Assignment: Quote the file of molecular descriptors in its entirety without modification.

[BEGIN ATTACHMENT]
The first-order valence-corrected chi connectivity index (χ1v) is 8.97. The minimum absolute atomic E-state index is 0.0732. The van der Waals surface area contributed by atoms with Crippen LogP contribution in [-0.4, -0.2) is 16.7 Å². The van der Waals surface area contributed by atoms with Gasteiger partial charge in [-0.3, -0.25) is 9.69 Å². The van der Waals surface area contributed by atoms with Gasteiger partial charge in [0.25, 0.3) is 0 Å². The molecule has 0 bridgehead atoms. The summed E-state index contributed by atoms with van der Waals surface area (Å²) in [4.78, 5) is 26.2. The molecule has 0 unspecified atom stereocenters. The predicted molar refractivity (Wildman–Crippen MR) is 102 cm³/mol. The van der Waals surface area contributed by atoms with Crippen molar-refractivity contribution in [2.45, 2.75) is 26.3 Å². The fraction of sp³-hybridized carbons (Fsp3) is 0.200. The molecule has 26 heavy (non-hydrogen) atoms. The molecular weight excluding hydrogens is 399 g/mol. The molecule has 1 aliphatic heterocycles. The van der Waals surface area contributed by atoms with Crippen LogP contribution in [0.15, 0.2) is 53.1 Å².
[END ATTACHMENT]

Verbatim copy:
The first-order valence-corrected chi connectivity index (χ1v) is 8.97. The minimum absolute atomic E-state index is 0.0732. The van der Waals surface area contributed by atoms with Crippen LogP contribution in [-0.4, -0.2) is 16.7 Å². The van der Waals surface area contributed by atoms with Gasteiger partial charge in [-0.3, -0.25) is 9.69 Å². The van der Waals surface area contributed by atoms with Gasteiger partial charge in [0.25, 0.3) is 0 Å². The molecule has 0 bridgehead atoms. The summed E-state index contributed by atoms with van der Waals surface area (Å²) in [4.78, 5) is 26.2. The molecule has 0 unspecified atom stereocenters. The predicted molar refractivity (Wildman–Crippen MR) is 102 cm³/mol. The van der Waals surface area contributed by atoms with Crippen molar-refractivity contribution in [2.45, 2.75) is 26.3 Å². The fraction of sp³-hybridized carbons (Fsp3) is 0.200. The molecule has 26 heavy (non-hydrogen) atoms. The molecular weight excluding hydrogens is 399 g/mol. The molecule has 1 aliphatic heterocycles. The van der Waals surface area contributed by atoms with Crippen LogP contribution in [0.15, 0.2) is 53.1 Å².